Please see the display in the hall of the Women’s Missionary Union (WMU) and Girls’ Auxiliary (GA’s) of St. John’s.
In celebrating our 100th Anniversary, it is only fitting to celebrate one of the most important aspects of Baptist life through the years—the Women’s Missionary Union or WMU. By the time St. John’s Baptist Church was organized in 1922, the concept of the Women’s Missionary Society had become an integral part of Baptist life. In 1868 a group of women met in Baltimore to provide support for missionaries in China. One of the first of these was Lottie Moon whose service in China lasted almost 40 years.
In 1888 another group of women met in Richmond. One of the attendees, Miss Annie Armstrong, spoke avidly in favor of organizing women to support foreign missions. Despite some reluctance, a constitution was adopted, and officers were elected. Two years before, in 1886, a group of 15 women met in Raleigh for the first meeting of the NC Woman’s Central Committee of Missions. The organization soon changed its name to Woman’s Missionary Union and was built on a concern for missions through stewardship of time, gifs, and life and an awareness of the importance of teaching children and having special organizations in which they could learn of missions.
In 1907, the WMU Training School, located in Louisville KY was founded to provide theological education and professional training for women desiring to serve as missionaries or denominational servants. At the Training School, women were trained openly and freely by some of the best minds in Baptist life even though they were not permitted to attend the seminary itself. Thus, the WMU led the way in providing theological and ministerial education for women in Baptist life. Several of St. John’s early youth directors were graduates of the Training School.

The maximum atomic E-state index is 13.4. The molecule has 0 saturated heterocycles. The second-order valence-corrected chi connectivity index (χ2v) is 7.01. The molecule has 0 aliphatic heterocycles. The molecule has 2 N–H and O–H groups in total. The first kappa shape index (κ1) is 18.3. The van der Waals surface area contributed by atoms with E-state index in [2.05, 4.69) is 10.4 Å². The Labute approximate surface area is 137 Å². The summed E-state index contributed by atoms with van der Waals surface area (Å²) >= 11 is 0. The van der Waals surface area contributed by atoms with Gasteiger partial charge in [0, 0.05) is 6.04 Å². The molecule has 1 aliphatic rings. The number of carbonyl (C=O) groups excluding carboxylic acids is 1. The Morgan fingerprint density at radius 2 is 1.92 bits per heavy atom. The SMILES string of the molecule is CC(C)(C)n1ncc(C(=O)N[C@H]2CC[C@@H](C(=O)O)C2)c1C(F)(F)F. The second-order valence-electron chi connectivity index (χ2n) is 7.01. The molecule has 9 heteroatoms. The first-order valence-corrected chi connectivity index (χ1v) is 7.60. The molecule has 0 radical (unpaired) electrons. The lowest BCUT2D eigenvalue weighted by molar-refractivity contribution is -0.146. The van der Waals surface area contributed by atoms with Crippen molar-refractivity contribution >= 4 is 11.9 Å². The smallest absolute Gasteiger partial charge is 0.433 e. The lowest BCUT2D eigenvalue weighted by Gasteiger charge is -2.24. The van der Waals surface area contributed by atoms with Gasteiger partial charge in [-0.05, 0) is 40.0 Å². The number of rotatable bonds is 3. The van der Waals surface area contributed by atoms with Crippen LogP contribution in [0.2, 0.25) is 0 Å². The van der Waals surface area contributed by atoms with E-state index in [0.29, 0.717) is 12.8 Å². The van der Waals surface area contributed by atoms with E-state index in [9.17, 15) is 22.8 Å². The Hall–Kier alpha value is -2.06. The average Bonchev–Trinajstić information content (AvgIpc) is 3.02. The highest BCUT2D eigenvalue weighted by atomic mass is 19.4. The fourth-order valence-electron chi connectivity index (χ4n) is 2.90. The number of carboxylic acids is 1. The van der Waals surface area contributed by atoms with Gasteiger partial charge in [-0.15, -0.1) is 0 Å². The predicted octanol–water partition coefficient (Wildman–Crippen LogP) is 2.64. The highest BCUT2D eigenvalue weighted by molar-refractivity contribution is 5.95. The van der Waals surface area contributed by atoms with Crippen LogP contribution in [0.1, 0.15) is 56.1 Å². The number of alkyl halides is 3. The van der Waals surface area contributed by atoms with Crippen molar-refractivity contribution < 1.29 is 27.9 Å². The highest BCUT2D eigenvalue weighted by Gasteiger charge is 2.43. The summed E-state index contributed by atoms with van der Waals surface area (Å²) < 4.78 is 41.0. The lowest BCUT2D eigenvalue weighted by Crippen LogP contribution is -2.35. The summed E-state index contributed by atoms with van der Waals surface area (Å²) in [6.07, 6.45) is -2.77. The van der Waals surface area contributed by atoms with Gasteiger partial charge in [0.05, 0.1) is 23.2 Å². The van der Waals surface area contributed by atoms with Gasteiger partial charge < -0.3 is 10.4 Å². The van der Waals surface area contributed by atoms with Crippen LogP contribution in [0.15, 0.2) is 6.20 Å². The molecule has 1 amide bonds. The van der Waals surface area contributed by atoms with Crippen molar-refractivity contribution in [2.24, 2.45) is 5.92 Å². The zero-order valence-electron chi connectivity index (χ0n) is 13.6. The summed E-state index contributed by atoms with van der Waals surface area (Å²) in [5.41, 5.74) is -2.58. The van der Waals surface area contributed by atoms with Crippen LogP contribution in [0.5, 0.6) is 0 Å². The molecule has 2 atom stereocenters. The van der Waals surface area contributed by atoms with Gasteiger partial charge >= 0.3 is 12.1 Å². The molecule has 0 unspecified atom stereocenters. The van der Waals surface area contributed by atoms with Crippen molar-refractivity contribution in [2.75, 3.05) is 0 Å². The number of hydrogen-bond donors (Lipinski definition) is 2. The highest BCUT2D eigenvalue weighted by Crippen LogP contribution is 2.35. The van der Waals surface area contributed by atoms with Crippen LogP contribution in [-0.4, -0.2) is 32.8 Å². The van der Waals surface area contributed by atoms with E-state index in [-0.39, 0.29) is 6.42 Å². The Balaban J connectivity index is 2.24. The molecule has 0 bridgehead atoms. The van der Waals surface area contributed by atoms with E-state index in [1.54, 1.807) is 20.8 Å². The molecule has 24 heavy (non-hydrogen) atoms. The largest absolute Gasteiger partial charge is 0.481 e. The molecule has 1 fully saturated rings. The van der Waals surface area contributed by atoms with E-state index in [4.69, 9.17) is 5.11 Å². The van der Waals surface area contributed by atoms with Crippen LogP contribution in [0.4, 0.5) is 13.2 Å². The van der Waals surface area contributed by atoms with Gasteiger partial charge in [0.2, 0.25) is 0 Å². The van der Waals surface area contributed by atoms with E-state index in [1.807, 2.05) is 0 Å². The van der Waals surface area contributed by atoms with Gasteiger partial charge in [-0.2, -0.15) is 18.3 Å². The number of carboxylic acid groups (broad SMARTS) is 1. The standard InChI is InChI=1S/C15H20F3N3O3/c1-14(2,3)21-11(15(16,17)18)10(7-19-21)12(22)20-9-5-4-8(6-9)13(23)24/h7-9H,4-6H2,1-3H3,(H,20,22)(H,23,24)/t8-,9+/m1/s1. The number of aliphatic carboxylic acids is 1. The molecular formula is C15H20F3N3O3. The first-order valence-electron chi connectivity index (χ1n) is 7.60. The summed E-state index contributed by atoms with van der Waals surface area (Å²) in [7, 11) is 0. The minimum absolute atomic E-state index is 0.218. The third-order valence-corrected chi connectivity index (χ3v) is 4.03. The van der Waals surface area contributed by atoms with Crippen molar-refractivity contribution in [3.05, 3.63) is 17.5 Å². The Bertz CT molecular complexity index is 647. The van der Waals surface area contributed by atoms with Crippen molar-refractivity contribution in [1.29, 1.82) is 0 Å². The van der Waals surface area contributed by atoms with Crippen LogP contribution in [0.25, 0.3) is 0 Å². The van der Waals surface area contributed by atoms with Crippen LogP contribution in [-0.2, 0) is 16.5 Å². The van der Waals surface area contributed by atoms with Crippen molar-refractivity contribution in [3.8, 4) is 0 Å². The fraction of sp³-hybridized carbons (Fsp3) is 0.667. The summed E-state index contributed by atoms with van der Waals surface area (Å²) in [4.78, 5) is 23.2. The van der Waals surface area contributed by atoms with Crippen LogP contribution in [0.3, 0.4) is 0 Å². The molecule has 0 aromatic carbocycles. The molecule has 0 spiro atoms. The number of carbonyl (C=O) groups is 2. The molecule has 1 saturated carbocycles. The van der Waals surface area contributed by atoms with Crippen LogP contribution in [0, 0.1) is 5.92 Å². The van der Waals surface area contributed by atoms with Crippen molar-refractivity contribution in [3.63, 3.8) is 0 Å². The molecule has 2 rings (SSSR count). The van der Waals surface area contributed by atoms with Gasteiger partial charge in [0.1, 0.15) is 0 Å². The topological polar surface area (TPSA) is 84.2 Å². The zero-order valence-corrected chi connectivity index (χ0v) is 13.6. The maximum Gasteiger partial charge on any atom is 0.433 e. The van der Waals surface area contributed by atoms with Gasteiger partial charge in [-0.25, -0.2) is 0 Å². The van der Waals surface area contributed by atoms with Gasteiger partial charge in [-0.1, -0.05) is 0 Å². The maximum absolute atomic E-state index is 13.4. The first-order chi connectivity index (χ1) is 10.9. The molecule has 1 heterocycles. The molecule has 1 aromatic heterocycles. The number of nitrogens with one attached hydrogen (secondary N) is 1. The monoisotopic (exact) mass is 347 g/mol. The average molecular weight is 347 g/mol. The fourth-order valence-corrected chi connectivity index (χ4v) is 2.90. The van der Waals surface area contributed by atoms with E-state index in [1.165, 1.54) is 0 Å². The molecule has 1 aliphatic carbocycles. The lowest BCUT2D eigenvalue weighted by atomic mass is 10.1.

The Women’s Missionary Society of St. John’s was organized by 31 women in April 1922 (only a month after the official organization of the church). The Constitution adopted stated that the object of the society was to stimulate a missionary spirit in the women of the church thru prayer, to increase knowledge of the Bible, to study missions, to perform some form of organized personal service for the needy of the community and to promote regular systematic contributions of all missionary causes fostered by the SBC. A further object was to see to the religious s training of the children and young people of the church by means of the Woman’s Missionary Union and young people’s organizations.
When the first officers were elected, the first vice-president was Mrs. M.L. Ross grandmother of Sally Young. The group was organized into circles. They kept incredibly detailed minutes of attendance, minutes of meetings, and collections of money. Most of these minute books and treasurer’s records are in the Heritage Room. At the second meeting of the group, they voted to “support for a session, a girl at South Mountain Institute” (a foster children’s facility in Morganton NC).
The programs were specific to various missions. They followed the plans of study of the Southern Baptist Convention, had all day mission studies three times a year, entertained and supported home and foreign missionaries, and conducted personal Service assignments which rotated among the circles each month. These assignments included flowers and program, Men’s Club Supper, County Home, Sunday School Council Supper, Mecklenburg Sanitarium, Crittenton Home, South Mountain School, Visiting and Transportation, Florence Brown Mission, and Red Cross. Days of prayer were urged for local, state, and foreign missions at various time during the year. In the early history of the church, it is sometimes difficult to separate the WMU activities form all the other things that needed to be done – just like the women in this church continue to do.